Volume integral

In mathematics (particularly in multivariable calculus), a volume integral refers to an integral over a 3-dimensional domain, that is, it is a special case of multiple integrals. Volume integrals are especially important in physics for many applications, for example, to calculate flux densities. The volume integral of a function f over a domain D can be denoted abstractly as .[1][2][3]

In coordinatesEdit

In Cartesian coordinates, a volume integral can be expressed as a triple integral within a region   of a function   and is usually written as:[4]

 

A volume integral in cylindrical coordinates is

 

and a volume integral in spherical coordinates has the form

 

using the ISO convention for angles with   as the azimuth, and   measured from the polar axis (see also Spherical coordinate system § Conventions for more).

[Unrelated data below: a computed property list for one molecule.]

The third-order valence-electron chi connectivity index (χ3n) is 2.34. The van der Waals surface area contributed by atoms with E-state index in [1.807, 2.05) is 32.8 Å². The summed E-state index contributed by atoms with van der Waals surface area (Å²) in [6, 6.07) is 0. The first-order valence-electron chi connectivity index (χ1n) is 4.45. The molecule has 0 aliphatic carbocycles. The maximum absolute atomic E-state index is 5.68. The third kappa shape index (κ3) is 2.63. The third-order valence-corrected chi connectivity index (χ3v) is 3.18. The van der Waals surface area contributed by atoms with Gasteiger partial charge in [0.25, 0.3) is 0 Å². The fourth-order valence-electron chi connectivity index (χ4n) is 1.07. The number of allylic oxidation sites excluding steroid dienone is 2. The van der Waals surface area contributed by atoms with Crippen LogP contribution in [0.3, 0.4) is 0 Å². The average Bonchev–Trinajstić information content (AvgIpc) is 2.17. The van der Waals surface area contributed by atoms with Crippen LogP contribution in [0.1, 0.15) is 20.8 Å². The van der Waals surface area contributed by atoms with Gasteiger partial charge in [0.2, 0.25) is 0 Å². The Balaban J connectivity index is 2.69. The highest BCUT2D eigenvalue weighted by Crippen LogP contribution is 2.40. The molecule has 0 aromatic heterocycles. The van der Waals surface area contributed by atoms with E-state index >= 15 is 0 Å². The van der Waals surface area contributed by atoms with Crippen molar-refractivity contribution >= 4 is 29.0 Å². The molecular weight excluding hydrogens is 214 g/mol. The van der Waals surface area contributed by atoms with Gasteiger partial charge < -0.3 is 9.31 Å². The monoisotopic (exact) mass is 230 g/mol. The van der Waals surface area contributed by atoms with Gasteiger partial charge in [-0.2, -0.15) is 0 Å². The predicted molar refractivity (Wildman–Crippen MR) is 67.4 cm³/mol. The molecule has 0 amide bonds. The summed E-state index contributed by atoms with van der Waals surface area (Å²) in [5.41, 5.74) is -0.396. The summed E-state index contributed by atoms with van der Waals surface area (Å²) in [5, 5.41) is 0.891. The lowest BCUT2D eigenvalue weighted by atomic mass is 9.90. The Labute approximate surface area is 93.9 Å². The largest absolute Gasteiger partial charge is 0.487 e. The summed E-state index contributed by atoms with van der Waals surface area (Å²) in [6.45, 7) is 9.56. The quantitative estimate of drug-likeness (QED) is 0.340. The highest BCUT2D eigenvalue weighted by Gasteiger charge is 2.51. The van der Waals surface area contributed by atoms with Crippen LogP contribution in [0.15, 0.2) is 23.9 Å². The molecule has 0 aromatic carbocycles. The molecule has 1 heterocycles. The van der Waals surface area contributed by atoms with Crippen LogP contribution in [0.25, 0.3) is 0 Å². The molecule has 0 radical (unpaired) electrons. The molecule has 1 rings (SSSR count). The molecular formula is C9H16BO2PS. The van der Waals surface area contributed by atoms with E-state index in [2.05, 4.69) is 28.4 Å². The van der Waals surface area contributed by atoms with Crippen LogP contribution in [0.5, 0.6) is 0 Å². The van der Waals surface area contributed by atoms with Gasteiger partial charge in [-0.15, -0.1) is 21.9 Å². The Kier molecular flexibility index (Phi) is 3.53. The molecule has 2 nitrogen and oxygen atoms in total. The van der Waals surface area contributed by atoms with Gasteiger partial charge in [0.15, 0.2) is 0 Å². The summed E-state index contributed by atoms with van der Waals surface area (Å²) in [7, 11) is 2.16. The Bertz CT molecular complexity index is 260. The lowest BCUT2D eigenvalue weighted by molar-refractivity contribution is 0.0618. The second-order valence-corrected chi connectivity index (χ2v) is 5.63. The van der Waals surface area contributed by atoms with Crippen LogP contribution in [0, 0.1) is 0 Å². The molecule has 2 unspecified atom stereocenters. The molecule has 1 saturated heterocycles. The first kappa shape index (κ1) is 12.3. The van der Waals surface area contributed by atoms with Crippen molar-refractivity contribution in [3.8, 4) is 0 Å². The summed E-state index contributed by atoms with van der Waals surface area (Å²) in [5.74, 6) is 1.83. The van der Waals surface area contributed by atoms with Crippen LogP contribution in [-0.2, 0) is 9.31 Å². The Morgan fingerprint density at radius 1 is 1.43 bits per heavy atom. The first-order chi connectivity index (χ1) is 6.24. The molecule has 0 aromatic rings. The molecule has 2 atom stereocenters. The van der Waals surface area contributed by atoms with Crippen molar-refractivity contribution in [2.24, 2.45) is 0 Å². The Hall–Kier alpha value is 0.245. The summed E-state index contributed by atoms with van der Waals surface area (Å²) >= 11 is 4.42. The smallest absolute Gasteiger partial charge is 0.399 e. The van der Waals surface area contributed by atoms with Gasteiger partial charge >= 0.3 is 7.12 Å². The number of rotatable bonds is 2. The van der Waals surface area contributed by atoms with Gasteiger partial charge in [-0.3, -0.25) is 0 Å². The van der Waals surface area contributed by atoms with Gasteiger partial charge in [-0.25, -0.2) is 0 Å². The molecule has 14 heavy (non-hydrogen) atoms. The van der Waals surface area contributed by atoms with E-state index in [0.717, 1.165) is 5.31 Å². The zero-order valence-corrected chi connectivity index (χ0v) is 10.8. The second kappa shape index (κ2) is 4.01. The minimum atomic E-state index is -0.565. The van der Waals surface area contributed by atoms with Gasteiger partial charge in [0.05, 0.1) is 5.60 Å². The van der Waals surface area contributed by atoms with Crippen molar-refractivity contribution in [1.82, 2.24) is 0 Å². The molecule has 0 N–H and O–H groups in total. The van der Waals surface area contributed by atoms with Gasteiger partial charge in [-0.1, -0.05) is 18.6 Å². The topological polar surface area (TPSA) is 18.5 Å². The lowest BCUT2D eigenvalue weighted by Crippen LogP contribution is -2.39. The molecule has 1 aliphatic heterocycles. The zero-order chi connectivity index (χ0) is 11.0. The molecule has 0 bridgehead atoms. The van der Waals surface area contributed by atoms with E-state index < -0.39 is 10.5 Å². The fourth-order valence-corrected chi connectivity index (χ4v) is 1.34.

ExampleEdit

Integrating the equation   over a unit cube yields the following result:

 

So the volume of the unit cube is 1 as expected. This is rather trivial result, and a volume integral is in actuality more powerful. For instance, if we have a scalar density function on the unit cube, then the volume integral will give the total mass of the cube. For example, for the density function:

 

the total mass of the cube is:

 

See alsoEdit

Integral as volumeEdit

ReferencesEdit

  1. ^ "List of Calculus and Analysis Symbols". Math Vault. 2020-05-11. Retrieved 2020-09-19.
  2. ^ "Calculus III - Triple Integrals". tutorial.math.lamar.edu. Retrieved 2020-09-19.
  3. ^ "Triple integrals (article)". Khan Academy. Retrieved 2020-09-19.
  4. ^ Weisstein, Eric W. "Volume Integral". mathworld.wolfram.com. Retrieved 2020-09-19.

External linksEdit